Newsflash: Go Vegan, Don’t Get Bird Flu
Avian influenza is no laughing matter, but using it as a scare tactic to get people to eat vegan turkey is.
In a recent post on The Bulletin (Norwich), a PETA writer from Florida wasted no time in making matters worse by urging those afraid of a bird flu outbreak in Indiana (we’re all over the map with this one) to eat differently. She says “No human infections have been detected yet, but it’s still safer, healthier and kinder to choose vegan turkey and other plant-based foods rather than animal-based ones.”
Considering a human flu can halt someone’s productivity for one or two business days (three if my boss asks), it’s no surprise that the thousands of crammed together chickens, turkeys, and various fowls of the meat industry can quickly become very fruitless for their farmers. You see, these animals die either way, but no humans get to profit if it’s death by sickness (dammit).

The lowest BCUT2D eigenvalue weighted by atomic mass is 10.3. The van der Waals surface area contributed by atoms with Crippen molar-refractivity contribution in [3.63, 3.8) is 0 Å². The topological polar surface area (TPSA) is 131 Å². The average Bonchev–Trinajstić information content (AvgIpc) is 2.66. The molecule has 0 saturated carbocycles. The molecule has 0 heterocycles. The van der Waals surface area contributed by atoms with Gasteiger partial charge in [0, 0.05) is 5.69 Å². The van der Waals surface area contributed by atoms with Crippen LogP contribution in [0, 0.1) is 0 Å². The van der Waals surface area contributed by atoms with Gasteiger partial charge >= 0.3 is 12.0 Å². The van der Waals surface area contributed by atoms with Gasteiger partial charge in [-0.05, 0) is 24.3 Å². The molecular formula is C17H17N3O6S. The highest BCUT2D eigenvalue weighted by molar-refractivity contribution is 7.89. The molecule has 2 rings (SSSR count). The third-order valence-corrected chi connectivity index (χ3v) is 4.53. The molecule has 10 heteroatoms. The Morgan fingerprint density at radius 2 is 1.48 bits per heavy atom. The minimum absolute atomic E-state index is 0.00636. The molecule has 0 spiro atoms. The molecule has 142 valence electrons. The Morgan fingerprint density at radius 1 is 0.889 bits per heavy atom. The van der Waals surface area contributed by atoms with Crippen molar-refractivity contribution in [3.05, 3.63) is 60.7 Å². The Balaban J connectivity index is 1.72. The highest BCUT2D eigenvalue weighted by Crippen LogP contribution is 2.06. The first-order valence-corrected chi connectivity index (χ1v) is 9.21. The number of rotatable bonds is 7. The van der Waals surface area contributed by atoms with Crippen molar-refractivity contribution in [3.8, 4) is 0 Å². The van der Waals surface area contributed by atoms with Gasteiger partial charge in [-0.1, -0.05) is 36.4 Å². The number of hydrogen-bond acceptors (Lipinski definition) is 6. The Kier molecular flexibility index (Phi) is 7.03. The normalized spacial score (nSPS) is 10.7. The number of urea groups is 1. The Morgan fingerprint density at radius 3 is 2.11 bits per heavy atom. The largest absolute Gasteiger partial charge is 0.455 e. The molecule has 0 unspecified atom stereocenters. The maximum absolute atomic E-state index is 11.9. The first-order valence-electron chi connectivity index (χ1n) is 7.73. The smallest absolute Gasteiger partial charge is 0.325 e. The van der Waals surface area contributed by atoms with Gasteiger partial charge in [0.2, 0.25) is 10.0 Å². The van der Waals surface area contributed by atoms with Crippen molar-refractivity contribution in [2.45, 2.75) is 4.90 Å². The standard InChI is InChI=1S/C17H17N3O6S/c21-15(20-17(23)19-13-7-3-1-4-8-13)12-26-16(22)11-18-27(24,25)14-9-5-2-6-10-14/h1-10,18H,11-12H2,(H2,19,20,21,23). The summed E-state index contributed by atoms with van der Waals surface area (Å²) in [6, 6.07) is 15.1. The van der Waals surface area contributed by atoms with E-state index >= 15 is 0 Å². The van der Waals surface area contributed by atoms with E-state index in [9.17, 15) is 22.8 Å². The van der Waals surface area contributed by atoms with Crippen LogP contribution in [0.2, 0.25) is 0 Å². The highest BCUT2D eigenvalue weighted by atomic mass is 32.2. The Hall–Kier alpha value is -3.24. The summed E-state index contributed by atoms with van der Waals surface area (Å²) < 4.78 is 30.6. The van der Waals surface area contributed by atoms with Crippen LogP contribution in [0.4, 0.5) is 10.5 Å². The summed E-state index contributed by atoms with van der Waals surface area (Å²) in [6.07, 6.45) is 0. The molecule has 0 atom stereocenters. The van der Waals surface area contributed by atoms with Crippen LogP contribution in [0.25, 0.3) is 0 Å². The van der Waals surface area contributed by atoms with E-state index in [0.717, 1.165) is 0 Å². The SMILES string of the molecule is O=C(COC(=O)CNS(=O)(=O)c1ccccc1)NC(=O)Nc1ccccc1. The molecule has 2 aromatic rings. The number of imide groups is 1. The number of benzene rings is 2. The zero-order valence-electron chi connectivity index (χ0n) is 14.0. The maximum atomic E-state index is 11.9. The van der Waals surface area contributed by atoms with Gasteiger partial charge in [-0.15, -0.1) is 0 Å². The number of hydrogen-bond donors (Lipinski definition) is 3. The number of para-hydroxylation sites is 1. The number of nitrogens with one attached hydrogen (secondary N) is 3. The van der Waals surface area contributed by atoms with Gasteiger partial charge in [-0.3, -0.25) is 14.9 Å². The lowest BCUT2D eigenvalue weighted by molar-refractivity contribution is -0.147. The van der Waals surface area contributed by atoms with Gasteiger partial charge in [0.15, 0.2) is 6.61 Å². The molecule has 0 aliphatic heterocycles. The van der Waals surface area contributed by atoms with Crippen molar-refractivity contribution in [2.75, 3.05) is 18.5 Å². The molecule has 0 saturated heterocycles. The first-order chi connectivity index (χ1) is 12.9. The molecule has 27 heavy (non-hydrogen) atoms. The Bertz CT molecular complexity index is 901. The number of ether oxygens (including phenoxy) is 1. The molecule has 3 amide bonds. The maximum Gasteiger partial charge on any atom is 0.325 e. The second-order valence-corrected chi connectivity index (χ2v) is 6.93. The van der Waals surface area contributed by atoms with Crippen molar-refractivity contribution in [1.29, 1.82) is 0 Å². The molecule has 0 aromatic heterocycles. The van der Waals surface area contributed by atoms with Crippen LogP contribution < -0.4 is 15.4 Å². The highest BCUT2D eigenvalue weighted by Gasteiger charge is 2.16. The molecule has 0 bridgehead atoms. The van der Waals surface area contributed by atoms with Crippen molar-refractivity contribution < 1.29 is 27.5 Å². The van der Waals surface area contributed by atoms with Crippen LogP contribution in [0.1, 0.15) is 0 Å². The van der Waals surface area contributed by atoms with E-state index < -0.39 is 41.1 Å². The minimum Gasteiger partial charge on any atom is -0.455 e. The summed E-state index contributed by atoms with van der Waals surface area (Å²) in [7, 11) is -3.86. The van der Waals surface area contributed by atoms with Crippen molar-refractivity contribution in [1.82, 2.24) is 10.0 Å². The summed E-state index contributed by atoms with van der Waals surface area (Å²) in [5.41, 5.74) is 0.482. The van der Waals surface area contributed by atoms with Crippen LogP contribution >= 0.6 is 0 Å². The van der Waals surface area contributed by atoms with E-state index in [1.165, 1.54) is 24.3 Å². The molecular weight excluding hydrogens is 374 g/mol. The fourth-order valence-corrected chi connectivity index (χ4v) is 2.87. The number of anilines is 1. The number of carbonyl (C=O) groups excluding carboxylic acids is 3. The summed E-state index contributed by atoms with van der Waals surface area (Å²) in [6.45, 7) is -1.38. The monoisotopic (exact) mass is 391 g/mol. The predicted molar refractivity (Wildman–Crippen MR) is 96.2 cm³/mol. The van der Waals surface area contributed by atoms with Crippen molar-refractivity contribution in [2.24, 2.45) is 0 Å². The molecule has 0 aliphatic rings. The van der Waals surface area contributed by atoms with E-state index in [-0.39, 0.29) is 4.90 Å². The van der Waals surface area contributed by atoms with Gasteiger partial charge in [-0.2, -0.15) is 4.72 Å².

The writer goes on to say that “It’s also possible for bird flu viruses to spread to humans who have unprotected contact with infected birds,” which includes “handling, slaughtering, defeathering, butchering, culling, (and) preparation for consumption.” My favourite part of that list? It doesn’t include hugging, taking care of, or leaving turkeys the fuck alone.
So what happens when carnivores really fear eating poultry today? Can’t they just swap out turkey for bacon? But what about swine flu? There are countless ailments that animals face, just like humans. But unlike us, there’s a body of Government that gets to determine which strains halt assembly lines and are shared publicly, and which are not.
Vegan turkey isn’t a gateway choice – it won’t make anyone compulsively shed their down-filled coats. Rather than beg fearful eaters to protect themselves, vegan organizations ought to stand by the animals that aren’t being protected, and instead, be committed to promoting veganism as a moral baseline. The appeal falls flat by giving people permission to go right back to eating how they like when the fear of bird flu has been lifted, or when presented with a “healthier” animal option.